wood s lot’s mention of Buddhist philosopher Nagarjuna remind me of what an attractive postmodern figure he is. The madhyamika tradition, of which he’s the chief exponent, is basically nihilistic, taking pairs of theses and antitheses and invalidating both to show the inadequacy of rational argument, and of any discourse whatsoever. Its functional similarity to Derrida’s attack on dialectic arguments is much analyzed. (Thanks to Ray at Bellona Times for the link.) Wittgenstein, with all his talk of that which we cannot express, is another popular reference.
I’ve never been fully convinced by the Wittgenstein comparison as far as grasping reality goes, since Wittgenstein, for at least large portions of his life, seemed to be pretty big on free-floating externals. His main concern was an realm of inexpressible “things” that was off-limits from the world of logical and linguistic discourse. It’s a dichotomy that he never broke down.
But the Buddhist concept of “expedient doctrine” has Wittgenstein written all over it. Nagarjuna firmly came down on the side of expedient work (e.g., his own writing) that, while properly nonsensical if you applied its own principles to itself, still assisted one in coming to true understanding. And, well, if you skip to the end of the Tractatus:
My propositions serve as elucidations in the following way: anyone who understands me eventually recognizes them as nonsensical, when he has used them–as steps–to climb up beyond them. (He must, so to speak, throw away the ladder after he has climbed up it.)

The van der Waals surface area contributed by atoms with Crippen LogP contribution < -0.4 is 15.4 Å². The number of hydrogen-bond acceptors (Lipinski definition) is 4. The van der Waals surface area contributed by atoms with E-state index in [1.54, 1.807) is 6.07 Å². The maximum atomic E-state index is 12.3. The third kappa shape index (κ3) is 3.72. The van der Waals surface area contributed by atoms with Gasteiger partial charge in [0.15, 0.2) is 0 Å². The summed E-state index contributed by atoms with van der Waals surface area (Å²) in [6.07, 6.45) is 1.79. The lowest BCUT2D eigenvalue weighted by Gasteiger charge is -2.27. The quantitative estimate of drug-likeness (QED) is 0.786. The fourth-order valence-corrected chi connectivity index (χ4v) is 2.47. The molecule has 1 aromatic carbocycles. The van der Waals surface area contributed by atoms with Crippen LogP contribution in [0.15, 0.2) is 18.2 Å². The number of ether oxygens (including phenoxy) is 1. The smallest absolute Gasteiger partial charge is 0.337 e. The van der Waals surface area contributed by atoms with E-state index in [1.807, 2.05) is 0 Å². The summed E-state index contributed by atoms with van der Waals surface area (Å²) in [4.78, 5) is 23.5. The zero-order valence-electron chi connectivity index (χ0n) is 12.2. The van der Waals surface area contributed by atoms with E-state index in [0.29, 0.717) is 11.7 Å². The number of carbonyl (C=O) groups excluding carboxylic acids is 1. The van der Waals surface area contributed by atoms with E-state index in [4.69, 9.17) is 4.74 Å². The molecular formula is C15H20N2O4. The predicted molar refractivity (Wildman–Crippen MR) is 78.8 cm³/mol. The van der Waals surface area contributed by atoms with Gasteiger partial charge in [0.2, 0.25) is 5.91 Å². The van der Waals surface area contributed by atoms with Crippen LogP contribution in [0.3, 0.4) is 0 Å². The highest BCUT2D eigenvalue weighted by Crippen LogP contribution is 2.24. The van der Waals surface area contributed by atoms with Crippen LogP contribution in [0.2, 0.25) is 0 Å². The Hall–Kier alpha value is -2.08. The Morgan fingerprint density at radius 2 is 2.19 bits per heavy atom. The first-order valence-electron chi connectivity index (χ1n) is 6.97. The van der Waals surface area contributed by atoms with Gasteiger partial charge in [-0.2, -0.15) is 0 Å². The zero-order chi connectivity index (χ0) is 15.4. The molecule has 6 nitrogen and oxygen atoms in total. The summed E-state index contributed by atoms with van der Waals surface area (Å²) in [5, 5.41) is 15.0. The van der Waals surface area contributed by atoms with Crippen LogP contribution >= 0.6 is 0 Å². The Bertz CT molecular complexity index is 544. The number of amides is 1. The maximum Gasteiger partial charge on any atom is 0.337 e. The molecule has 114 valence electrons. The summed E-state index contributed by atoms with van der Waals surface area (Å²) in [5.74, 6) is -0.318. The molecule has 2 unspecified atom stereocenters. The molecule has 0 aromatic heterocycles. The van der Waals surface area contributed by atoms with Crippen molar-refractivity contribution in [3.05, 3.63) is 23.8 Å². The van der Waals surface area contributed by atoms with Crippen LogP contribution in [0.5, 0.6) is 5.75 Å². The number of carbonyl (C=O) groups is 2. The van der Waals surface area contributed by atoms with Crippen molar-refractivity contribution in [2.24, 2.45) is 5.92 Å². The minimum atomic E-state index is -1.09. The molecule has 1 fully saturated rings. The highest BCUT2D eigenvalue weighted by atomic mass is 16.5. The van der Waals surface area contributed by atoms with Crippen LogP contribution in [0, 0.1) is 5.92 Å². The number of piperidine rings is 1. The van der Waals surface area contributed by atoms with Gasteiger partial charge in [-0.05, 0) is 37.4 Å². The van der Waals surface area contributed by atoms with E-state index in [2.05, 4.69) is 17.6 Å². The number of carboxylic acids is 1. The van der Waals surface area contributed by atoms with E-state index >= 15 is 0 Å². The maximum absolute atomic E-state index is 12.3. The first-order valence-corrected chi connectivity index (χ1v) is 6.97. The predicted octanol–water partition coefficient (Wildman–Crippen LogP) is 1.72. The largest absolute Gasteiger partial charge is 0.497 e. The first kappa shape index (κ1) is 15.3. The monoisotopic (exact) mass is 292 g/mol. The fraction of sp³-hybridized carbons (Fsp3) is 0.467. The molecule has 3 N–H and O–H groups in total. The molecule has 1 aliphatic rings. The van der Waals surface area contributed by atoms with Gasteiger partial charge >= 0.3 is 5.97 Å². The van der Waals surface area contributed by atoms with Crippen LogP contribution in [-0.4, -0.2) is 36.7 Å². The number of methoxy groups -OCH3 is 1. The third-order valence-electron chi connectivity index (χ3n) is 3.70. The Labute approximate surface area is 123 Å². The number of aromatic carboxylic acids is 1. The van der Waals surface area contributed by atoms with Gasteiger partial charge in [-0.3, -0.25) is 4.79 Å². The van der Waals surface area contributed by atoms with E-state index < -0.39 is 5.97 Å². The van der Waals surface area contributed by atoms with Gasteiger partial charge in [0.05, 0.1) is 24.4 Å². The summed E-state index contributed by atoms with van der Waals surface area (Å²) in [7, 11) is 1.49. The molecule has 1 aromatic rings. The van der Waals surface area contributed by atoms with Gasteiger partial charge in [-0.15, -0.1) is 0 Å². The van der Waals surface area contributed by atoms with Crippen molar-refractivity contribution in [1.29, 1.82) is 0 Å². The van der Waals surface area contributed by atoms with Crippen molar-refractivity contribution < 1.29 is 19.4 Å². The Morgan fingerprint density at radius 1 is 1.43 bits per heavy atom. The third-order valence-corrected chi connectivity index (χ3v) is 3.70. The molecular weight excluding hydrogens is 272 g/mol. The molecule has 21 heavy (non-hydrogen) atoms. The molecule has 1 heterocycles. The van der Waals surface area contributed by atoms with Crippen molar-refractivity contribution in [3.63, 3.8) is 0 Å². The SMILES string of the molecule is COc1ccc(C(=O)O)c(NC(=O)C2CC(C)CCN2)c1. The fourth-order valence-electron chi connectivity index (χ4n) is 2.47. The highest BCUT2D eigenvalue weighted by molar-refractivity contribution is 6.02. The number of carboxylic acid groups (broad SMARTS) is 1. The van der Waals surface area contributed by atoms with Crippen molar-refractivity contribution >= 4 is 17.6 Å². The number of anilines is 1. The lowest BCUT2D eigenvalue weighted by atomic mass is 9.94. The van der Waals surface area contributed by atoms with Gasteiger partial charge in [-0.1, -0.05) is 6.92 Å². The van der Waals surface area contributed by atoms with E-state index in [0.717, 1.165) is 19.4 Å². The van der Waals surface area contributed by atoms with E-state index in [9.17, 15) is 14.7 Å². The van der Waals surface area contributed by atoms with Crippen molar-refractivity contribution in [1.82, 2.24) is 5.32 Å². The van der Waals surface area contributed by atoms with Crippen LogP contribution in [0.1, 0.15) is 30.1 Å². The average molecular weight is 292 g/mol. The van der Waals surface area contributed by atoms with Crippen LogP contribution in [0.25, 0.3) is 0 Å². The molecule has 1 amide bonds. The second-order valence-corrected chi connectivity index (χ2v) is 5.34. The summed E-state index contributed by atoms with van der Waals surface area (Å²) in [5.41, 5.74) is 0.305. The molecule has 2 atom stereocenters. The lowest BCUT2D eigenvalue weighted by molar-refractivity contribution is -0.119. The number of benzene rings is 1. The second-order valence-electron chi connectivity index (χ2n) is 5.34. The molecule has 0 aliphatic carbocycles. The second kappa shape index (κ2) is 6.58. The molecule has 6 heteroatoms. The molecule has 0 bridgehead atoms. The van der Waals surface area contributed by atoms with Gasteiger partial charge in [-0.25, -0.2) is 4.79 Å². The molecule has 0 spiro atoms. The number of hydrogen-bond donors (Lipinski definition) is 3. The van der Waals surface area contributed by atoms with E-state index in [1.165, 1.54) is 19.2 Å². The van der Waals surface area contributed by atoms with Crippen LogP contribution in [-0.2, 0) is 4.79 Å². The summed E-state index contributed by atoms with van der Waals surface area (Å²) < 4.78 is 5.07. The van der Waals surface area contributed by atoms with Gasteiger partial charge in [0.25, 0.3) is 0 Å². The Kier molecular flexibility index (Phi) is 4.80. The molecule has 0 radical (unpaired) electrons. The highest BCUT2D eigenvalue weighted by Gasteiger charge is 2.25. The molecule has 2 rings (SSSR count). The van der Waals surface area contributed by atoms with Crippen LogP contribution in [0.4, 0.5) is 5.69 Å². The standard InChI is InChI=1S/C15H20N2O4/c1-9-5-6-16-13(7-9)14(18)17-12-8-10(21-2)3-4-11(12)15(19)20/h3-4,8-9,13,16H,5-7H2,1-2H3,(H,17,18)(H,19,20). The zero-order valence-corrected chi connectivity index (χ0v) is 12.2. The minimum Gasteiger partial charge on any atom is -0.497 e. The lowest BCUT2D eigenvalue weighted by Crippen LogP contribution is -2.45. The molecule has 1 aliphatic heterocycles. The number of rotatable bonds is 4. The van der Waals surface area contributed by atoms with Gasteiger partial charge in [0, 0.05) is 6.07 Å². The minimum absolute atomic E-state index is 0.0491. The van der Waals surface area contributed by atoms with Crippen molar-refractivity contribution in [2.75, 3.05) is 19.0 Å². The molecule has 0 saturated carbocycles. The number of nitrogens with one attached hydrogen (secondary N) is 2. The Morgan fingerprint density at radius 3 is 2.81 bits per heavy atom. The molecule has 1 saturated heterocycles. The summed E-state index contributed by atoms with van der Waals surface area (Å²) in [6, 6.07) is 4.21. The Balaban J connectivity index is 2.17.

This is an old point (though the site seems to have more in common with Ramon Lull than with Wittgenstein or Buddhism), and even though Wittgenstein is emphatically not trashing rational discourse, the expedient doctrine concept is there. But it’s undercut by the finality and austerity of the Tractatus.
It’s in Wittgenstein’s later work that the expedient doctrine concept feels most present, as he grapples his way through version after version of slowly shifting ideas about the private experiences that seemingly can’t be used as referents in public language. In the rougher notebooks, sentences trail off, thought experiments are proposed with no implied results, and non-sequiturs pop up just when he appears to be getting somewhere. Far more than Nagarjuna’s declarative style, it reads like expedient doctrine, for him as much as me.
(For the dialectical version, please see Chris and Joe’s Philosophical Steakhouse. If you prefer your philosophers to fly rather than struggling to crawl, see Levinas’s World of Wonders.)
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